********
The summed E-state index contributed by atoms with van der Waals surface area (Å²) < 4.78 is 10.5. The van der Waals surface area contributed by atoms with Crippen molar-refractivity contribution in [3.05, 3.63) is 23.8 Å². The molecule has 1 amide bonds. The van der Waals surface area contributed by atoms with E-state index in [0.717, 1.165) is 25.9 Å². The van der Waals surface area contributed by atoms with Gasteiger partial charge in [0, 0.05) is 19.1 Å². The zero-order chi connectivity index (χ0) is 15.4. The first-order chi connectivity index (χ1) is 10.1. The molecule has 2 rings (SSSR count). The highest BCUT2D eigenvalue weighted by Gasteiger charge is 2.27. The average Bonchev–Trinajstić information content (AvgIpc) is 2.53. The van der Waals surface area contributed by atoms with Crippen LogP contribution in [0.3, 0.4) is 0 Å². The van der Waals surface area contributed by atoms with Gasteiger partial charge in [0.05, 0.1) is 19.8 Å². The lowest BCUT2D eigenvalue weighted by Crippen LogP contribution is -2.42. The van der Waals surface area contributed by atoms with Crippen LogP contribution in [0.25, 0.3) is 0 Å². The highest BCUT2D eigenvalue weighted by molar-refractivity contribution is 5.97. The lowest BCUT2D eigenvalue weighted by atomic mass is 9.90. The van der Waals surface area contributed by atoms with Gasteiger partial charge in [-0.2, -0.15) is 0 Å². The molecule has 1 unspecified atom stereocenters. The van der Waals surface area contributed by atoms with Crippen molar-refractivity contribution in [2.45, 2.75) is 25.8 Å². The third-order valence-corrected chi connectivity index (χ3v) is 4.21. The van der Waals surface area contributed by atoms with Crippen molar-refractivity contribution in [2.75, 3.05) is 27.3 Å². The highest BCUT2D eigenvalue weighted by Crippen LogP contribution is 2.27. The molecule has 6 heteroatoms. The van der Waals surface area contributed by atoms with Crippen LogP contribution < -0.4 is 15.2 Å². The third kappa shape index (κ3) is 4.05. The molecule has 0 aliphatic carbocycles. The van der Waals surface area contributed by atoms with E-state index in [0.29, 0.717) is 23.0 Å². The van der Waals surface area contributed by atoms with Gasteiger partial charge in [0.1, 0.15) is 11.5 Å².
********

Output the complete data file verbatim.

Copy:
The summed E-state index contributed by atoms with van der Waals surface area (Å²) < 4.78 is 10.5. The van der Waals surface area contributed by atoms with Crippen molar-refractivity contribution in [3.05, 3.63) is 23.8 Å². The molecule has 1 amide bonds. The van der Waals surface area contributed by atoms with E-state index in [0.717, 1.165) is 25.9 Å². The van der Waals surface area contributed by atoms with Gasteiger partial charge in [0, 0.05) is 19.1 Å². The zero-order chi connectivity index (χ0) is 15.4. The first-order chi connectivity index (χ1) is 10.1. The molecule has 2 rings (SSSR count). The highest BCUT2D eigenvalue weighted by Gasteiger charge is 2.27. The average Bonchev–Trinajstić information content (AvgIpc) is 2.53. The van der Waals surface area contributed by atoms with Crippen LogP contribution in [0.3, 0.4) is 0 Å². The van der Waals surface area contributed by atoms with Gasteiger partial charge in [0.05, 0.1) is 19.8 Å². The lowest BCUT2D eigenvalue weighted by Crippen LogP contribution is -2.42. The van der Waals surface area contributed by atoms with Crippen LogP contribution in [0.25, 0.3) is 0 Å². The highest BCUT2D eigenvalue weighted by molar-refractivity contribution is 5.97. The lowest BCUT2D eigenvalue weighted by atomic mass is 9.90. The van der Waals surface area contributed by atoms with Gasteiger partial charge in [-0.2, -0.15) is 0 Å². The molecule has 1 unspecified atom stereocenters. The van der Waals surface area contributed by atoms with Crippen molar-refractivity contribution in [2.45, 2.75) is 25.8 Å². The third-order valence-corrected chi connectivity index (χ3v) is 4.21. The van der Waals surface area contributed by atoms with Crippen molar-refractivity contribution in [2.75, 3.05) is 27.3 Å². The highest BCUT2D eigenvalue weighted by Crippen LogP contribution is 2.27. The molecule has 6 heteroatoms. The van der Waals surface area contributed by atoms with Crippen LogP contribution < -0.4 is 15.2 Å². The third kappa shape index (κ3) is 4.05. The molecule has 0 aliphatic carbocycles. The van der Waals surface area contributed by atoms with E-state index in [0.29, 0.717) is 23.0 Å². The van der Waals surface area contributed by atoms with Gasteiger partial charge in [0.1, 0.15) is 11.5 Å².